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1. Introduction

Sorting an array is a common operation in Java, but sometimes, we also need to know the original indices of the elements after sorting. This information can be crucial for certain algorithms and applications.

In this tutorial, we’ll illustrate different approaches to achieve this in Java.

2. Problem Description

Sorting an array is a fundamental operation, but in some scenarios, it’s not just about arranging values in order; we also need to retain the original positions of these values. This becomes especially crucial when we want to know how the order of elements changes after sorting. Let’s consider the following array:

int[] array = {40, 10, 20, 30};

Before sorting, the indices (positions) of elements in this array are:

  • Index 0: 40
  • Index 1: 10
  • Index 2: 20
  • Index 3: 30

After sorting this array, we obtain the new indices of the elements:

  • Index 0: 10 (originally at index 1)
  • Index 1: 20 (originally at index 2)
  • Index 2: 30 (originally at index 3)
  • Index 3: 40 (originally at index 0)

We aim to sort this array in ascending order while also tracking how the indices change based on the sorted values.

3. Using a Custom Comparator with Indices

One approach to obtaining the indices after sorting is to use a custom comparator that maintains the index alongside the array elements. Furthermore, this method allows us to sort the array based on element values while keeping track of their original positions.

Now, let’s demonstrate this with some code:

int[] array = {40, 10, 20, 30};

void givenArray_whenUsingCustomComparator_thenSortedIndicesMatchExpected() {
    Integer[] indices = new Integer[array.length];
    for (int i = 0; i < array.length; i++) {
        indices[i] = i;

    Arrays.sort(indices, Comparator.comparingInt(i -> array[i]));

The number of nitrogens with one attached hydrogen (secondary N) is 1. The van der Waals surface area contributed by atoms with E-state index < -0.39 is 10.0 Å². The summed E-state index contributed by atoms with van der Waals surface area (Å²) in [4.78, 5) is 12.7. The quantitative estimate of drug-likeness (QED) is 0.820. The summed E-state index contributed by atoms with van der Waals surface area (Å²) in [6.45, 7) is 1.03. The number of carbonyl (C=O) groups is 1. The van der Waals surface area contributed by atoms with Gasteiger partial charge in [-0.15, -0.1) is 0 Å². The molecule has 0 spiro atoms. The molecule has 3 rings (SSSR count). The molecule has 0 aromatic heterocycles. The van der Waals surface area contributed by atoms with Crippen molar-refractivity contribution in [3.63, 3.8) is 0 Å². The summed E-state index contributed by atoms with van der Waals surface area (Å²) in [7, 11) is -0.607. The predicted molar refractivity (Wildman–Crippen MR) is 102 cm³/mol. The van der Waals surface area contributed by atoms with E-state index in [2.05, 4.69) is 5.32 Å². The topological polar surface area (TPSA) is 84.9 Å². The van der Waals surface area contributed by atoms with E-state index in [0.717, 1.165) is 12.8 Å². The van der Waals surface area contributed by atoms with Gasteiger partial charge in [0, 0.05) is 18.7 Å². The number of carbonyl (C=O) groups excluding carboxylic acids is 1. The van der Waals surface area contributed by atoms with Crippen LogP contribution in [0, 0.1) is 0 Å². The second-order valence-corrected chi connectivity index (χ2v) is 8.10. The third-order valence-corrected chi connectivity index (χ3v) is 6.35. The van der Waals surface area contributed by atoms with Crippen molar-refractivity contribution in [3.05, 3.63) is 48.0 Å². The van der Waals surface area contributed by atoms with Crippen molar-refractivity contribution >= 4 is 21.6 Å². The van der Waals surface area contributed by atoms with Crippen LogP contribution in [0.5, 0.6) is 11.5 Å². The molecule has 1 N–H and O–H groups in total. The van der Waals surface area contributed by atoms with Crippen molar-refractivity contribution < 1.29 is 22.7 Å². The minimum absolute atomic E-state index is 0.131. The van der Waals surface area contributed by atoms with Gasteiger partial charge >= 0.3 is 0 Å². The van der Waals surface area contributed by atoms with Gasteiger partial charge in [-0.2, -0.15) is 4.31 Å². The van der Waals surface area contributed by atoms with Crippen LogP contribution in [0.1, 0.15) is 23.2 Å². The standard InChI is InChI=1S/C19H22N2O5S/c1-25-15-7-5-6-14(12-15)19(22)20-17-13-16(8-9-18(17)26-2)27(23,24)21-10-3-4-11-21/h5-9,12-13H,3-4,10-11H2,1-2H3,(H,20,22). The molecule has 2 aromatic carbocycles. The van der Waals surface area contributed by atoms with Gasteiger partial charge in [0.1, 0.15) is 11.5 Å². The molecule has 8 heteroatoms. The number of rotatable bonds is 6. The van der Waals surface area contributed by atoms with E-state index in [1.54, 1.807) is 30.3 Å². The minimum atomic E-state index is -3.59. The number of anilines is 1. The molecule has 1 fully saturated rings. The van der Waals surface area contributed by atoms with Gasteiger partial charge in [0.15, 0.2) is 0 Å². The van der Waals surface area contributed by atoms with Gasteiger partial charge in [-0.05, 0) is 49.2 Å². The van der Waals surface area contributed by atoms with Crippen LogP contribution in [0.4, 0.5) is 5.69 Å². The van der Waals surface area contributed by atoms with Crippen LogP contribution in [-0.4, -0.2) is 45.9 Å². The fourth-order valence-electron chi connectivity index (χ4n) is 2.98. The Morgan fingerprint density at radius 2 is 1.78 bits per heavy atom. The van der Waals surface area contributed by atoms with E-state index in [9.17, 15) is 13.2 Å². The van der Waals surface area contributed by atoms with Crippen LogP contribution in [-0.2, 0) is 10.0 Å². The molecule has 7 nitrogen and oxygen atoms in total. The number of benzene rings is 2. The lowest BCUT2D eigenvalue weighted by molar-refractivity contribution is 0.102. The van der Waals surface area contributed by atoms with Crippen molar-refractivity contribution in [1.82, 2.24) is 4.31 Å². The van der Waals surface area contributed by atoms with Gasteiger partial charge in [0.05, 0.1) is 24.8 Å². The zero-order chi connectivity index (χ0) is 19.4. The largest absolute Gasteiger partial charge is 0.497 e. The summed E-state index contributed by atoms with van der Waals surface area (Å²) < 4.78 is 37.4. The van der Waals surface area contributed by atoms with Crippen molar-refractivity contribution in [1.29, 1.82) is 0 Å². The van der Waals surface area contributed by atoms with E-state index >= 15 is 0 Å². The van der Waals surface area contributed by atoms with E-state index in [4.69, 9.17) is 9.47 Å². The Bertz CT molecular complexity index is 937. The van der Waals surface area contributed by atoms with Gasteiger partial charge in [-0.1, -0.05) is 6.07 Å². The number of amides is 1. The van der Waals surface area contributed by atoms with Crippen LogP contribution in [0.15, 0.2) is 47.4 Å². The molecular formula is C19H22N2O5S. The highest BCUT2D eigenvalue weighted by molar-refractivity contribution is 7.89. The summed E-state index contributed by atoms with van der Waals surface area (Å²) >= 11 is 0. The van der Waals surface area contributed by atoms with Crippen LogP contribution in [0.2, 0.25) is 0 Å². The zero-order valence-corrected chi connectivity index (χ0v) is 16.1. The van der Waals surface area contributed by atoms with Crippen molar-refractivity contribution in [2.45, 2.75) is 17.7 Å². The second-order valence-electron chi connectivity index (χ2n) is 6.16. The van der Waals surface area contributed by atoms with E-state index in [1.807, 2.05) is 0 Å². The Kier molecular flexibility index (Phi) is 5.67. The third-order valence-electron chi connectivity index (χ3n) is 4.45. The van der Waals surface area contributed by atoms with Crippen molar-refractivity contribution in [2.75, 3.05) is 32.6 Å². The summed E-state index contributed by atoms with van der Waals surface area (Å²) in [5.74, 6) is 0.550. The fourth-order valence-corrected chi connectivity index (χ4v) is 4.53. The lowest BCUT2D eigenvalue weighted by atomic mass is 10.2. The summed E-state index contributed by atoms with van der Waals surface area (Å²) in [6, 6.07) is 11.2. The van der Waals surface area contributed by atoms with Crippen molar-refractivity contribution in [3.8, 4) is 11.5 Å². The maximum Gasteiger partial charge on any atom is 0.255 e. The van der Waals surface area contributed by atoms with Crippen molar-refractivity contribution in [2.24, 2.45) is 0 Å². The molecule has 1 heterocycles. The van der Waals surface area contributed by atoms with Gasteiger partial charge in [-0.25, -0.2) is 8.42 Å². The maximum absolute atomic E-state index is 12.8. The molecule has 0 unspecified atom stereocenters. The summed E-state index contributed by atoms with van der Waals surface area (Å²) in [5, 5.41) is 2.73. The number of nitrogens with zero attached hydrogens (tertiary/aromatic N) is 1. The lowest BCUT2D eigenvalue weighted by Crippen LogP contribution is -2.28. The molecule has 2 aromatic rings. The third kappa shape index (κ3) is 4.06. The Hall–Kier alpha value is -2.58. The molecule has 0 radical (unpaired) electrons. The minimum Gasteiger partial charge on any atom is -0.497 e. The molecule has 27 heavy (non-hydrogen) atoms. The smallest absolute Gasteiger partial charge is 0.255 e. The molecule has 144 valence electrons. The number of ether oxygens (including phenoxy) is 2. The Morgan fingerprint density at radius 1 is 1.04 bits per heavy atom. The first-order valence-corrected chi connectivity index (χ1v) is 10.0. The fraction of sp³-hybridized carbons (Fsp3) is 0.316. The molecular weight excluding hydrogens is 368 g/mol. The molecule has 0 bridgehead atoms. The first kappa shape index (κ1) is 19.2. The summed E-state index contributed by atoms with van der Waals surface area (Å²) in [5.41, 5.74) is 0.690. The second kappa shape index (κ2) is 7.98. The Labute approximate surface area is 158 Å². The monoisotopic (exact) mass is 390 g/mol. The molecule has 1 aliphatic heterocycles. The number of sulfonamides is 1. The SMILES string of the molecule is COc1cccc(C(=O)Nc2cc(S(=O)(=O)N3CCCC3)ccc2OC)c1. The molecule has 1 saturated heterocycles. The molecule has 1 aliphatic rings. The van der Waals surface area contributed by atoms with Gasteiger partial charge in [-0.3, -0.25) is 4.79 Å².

assertArrayEquals(new Integer[]{1, 2, 3, 0}, indices);

In this example, we initialize an indices array to hold the indices of the original array array. Each element of the indices array represents the index of the corresponding element in the array.

By using a custom comparator with the Arrays.sort() method, we specify that the indices array should be sorted based on the values in the array. Moreover, the Comparator.comparingInt(i -> array[i]) compares elements in the indices array based on the values of the array at those indices.

After sorting, we use assertArrayEquals() to verify that the sorted indices array matches the expected order [1, 2, 3, 0].

4. Using Java 8 Stream API

One of the significant new features in Java 8 was the introduction of the stream functionality – – which contains classes for processing sequences of elements.

Here’s how we can leverage the Java 8 Stream API to obtain and sort indices based on the values in the original array:

void givenArray_whenUsingStreamAPI_thenSortedIndicesMatchExpected() {
    List<Integer> indices = IntStream.range(0, array.length)
      .boxed().sorted(Comparator.comparingInt(i -> array[i])).collect(Collectors.toList());

    assertIterableEquals(Arrays.asList(1, 2, 3, 0), indices);

Here, we utilize the IntStream.range() method to generate a stream of integer indices from 0 to array.length – 1. This stream is then boxed into a Stream<Integer> using the boxed() method.

Then, we use the sorted() operation, using a comparator defined by Comparator.comparingInt(i -> array[i]). Here, each index i in the stream is mapped to the corresponding value in the array, and the comparator is based on these values. Finally, we use the collect(Collectors.toList()) method to collect the sorted indices into a List<Integer>.

5. Conclusion

In conclusion, we explored effective methods in Java for sorting arrays while preserving the original elements indices. This information is crucial for various algorithms and applications where maintaining the positional relationship of elements is important.

As usual, the accompanying source code can be found over on GitHub.

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